Enjoyable, engaging, captivating, suspense film.
But of course you did not take the time to look at this review to find out the obvious. You want to know more.
So here we go: Writer/Director Zack Whedon comes from a family where, instead of teaching the boys how to play ball or change a sparkplug, the parents taught their kids how to tell a story. (More on this can can found on the web.) The first breakout star from the siblings was Joss. Joss as in Buffy, Serenity, Cabin In the Woods, the Marvel Library and, for all I know, Genesis and Deuteronomy too.
So, my point, when looking at a Whedon film, if you want to look beyond simple entertainment value, you need to look for "influences." And this one is clear. Except for the last 2 minutes, this effort is the closest thing I have seen to an Alfred Hitchcock "Jimmy Stewart" story in over a half century.
Hitch understood completely - a lesson lost on most modern auteurs, young Whedon notwithstanding -- that the essence of suspense is to layer over it a romantic entanglement so as to get double the kick from the very same arc. All his films were structured this way.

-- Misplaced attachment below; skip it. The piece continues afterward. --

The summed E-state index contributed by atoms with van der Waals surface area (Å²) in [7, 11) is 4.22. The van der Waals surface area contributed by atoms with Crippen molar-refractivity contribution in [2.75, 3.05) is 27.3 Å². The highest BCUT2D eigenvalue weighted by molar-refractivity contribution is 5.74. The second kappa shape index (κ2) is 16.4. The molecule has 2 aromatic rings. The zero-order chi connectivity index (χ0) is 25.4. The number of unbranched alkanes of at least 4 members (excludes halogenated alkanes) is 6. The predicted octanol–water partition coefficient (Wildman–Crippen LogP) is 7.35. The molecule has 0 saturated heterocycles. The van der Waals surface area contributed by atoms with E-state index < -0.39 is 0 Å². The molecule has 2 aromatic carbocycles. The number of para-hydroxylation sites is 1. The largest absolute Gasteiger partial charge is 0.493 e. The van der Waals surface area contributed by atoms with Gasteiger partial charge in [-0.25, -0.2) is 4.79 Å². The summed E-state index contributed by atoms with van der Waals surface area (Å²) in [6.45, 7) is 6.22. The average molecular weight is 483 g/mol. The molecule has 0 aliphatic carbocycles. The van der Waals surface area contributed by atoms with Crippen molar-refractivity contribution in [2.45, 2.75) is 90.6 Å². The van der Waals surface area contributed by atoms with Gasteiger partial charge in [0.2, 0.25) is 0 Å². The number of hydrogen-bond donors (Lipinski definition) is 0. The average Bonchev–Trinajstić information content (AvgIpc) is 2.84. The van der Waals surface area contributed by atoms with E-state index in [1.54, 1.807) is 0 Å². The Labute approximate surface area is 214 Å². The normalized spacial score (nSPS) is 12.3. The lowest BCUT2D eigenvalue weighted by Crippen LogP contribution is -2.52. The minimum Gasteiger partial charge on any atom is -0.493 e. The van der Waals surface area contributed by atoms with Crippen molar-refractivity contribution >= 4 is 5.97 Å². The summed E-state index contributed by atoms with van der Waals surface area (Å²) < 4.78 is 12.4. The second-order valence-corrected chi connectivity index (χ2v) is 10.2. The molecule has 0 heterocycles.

It is a trick that very few have tried to imitate in this era but it works here, and works brilliantly. By the time the viewer realizes this is not a rom-com or relationship movie, this something else entirely, the trap is already baited and the hook is set.
Add to that some odd tricks with time juxtaposition (most of which work well, but not all of them) and you have a very engaging thriller.
Come and Find Me
Come and Find Me
When his girlfriend goes missing, David must track down her whereabouts after he realizes she's not who she was pretending to be.
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January 14, 2017 at 08:18 PM